Caw History, Family Crest & Coats of Arms

In ancient Scotland, the ancestors of the Caw family were part of a tribe called the Picts. The name Caw is derived from the personal name Aodh, a cognate of Hugh. The Gaelic form of the name is usually Mac Aoidh and in Inverness, the Gaelic form of the name Caw is Mac Ai.

"Nothing certain is known of the origin of the northern Mackays beyond the fact that they were early connected with Moray, and may have been a part of the ancient Clann Morgunn. The Inverness-shire Mackays are usually called in Gaelic Mac Ai, that is, MacDhai, or Davidson; they formed a branch of Clan Chattan." [1]

Early Origins of the Caw family

The surname Caw was first found in Sutherland (Gaelic: Cataibh), a former county in northern Scotland, now part of the Council Area of Highland, where early records show that Gilcrest M'Ay, forefather of the MacKay family of Ugadale, made a payment to the constable of Tarbert in 1326. It is claimed that the Clan is descended from the royal house of MacEth.

Early History of the Caw family

This web page shows only a small excerpt of our Caw research. Another 299 words (21 lines of text) covering the years 1408, 1411, 1429, 1329, 1506, 1575, 1873, 1940, 1640, 1692, 1689, 1726, 1692 and are included under the topic Early Caw History in all our PDF Extended History products and printed products wherever possible.

Caw Spelling Variations

The arts of spelling and translation were yet in their infancies when surnames began, so there are an enormous number of spelling variations of the names in early Scottish records. This is a particular problem with Scottish names because of the numerous times a name might have been loosely translated to English from Gaelic and back. Caw has been spelled MacKay, MacCay, MacQuey, MacQuoid, MacKaw, MacKy, MacKye, MacCoy, McCoy and many more.

Early Notables of the Caw family (pre 1700)

Notable amongst the Clan at this time was Hugh Mackay (c. 1640-1692), Scottish general, Major-General Commanding in Chief in Scotland in 1689, killed at the Battle of Steinkeerke; and...
Another 28 words (2 lines of text) are included under the topic Early Caw Notables in all our PDF Extended History products and printed products wherever possible.

Ireland Migration of the Caw family to Ireland

Some of the Caw family moved to Ireland, but this topic is not covered in this excerpt.
Another 133 words (10 lines of text) about their life in Ireland is included in all our PDF Extended History products and printed products wherever possible.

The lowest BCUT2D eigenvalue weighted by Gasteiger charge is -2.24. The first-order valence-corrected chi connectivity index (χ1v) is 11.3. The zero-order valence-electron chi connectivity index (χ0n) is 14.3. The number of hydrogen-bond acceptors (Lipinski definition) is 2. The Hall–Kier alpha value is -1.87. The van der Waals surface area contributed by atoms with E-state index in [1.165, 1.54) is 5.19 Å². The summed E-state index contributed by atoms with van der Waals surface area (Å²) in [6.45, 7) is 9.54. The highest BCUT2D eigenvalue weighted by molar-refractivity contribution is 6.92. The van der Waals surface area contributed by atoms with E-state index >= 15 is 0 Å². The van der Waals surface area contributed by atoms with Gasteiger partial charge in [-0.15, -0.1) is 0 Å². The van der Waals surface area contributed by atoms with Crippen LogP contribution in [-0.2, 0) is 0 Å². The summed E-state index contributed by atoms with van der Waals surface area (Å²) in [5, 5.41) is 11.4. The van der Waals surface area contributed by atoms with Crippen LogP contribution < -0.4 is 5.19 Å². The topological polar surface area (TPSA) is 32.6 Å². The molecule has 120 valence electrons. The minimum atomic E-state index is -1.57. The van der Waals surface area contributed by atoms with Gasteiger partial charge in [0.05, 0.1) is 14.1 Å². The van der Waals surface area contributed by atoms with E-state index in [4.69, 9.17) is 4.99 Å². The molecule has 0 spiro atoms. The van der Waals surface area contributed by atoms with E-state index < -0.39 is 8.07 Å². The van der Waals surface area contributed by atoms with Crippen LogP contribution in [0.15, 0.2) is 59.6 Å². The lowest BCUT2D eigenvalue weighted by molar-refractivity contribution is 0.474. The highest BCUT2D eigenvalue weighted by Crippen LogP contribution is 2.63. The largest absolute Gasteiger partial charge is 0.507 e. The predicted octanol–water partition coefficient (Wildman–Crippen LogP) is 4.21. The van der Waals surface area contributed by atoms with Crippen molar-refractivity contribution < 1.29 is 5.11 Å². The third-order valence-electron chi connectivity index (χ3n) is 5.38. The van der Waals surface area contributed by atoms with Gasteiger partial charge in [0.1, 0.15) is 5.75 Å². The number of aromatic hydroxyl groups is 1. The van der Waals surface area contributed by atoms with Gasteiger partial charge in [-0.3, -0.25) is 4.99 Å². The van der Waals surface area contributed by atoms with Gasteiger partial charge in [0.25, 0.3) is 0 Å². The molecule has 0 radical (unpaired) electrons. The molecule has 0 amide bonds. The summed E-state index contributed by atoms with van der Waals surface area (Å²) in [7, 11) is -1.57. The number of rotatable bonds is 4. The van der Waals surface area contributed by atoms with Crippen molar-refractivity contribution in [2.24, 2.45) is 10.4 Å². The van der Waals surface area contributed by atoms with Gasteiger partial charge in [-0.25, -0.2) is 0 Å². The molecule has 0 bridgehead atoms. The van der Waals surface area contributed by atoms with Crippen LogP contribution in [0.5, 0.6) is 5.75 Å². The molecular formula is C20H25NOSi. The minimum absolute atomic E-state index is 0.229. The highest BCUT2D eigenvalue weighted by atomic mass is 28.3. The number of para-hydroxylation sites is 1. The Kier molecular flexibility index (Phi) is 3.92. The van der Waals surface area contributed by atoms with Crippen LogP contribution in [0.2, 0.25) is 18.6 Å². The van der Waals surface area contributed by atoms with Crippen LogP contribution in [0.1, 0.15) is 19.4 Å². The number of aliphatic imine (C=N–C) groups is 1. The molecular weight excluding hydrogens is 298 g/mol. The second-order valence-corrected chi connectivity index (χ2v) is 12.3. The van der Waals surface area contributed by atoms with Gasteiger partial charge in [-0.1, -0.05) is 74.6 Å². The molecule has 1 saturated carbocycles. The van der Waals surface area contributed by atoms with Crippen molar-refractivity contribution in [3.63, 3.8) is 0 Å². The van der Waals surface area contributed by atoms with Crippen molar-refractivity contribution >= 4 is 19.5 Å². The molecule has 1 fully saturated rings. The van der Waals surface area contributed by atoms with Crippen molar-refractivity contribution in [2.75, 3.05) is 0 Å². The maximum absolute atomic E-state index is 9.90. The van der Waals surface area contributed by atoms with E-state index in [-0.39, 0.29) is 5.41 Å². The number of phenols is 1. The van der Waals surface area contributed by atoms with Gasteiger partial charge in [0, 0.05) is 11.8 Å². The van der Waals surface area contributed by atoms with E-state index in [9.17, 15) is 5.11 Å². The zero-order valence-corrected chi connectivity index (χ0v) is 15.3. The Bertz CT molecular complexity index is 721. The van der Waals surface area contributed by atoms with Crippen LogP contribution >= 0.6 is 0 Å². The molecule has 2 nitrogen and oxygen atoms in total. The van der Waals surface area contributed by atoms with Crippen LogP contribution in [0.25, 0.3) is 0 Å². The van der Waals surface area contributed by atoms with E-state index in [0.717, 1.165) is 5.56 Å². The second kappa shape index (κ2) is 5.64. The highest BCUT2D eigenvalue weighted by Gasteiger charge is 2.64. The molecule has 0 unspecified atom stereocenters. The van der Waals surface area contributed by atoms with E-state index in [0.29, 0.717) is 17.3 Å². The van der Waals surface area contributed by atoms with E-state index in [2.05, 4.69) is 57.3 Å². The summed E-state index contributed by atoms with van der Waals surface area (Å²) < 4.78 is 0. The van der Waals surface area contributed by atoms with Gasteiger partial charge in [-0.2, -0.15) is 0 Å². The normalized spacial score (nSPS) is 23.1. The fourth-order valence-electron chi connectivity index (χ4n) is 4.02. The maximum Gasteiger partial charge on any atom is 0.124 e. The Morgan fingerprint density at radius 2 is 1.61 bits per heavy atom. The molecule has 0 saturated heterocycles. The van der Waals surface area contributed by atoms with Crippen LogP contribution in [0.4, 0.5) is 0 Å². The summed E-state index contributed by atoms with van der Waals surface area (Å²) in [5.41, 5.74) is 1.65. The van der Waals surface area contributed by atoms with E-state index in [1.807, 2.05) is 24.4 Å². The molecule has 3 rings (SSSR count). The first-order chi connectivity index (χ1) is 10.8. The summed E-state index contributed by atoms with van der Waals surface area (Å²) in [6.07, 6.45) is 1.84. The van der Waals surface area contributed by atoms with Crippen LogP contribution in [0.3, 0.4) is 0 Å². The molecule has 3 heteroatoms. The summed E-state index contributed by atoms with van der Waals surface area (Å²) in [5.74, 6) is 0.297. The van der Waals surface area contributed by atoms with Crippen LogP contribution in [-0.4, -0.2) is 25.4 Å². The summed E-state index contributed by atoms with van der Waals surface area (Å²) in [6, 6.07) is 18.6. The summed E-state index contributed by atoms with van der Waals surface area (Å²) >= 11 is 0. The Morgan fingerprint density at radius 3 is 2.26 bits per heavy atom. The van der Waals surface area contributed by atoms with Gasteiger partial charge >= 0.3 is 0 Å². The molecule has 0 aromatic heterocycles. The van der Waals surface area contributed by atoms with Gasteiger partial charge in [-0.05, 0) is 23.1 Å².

Australia Caw migration to Australia +

Emigration to Australia followed the First Fleets of convicts, tradespeople and early settlers. Early immigrants include:

Caw Settlers in Australia in the 19th Century
  • Mr. George Caw, English convict who was convicted in Bristol, England for 7 years, transported aboard the "Eliza" on 22nd September 1819, arriving in New South Wales, Australia [2]
  • Edmond Caw, who arrived in Adelaide, Australia aboard the ship "Tory" in 1851 [3]
  • Emma Caw, who arrived in Adelaide, Australia aboard the ship "Tory" in 1851 [3]

Contemporary Notables of the name Caw (post 1700) +

  • John Young Caw (1810-1858), Scottish banker and miscellaneous writer, born at Perth about 1810, but passed the last thirty years of his life in Manchester [4]


The Caw Motto +

The motto was originally a war cry or slogan. Mottoes first began to be shown with arms in the 14th and 15th centuries, but were not in general use until the 17th century. Thus the oldest coats of arms generally do not include a motto. Mottoes seldom form part of the grant of arms: Under most heraldic authorities, a motto is an optional component of the coat of arms, and can be added to or changed at will; many families have chosen not to display a motto.

Motto: Manu forti
Motto Translation: With a strong hand.


  1. ^ Black, George F., The Surnames of Scotland Their Origin, Meaning and History. New York: New York Public Library, 1946. Print. (ISBN 0-87104-172-3)
  2. ^ Convict Records Voyages to Australia (Retrieved 10th February 2022). Retrieved from https://convictrecords.com.au/ships/eliza
  3. ^ State Records of South Australia. (Retrieved 2010, November 5) TORY 1851. Retrieved http://www.slsa.sa.gov.au/BSA/1851Tory.htm
  4. ^ Wikisource contributors. "Dictionary of National Biography, 1885-1900." Wikisource . Wikisource , 4 Jun. 2018. Web. 25 Nov. 2019


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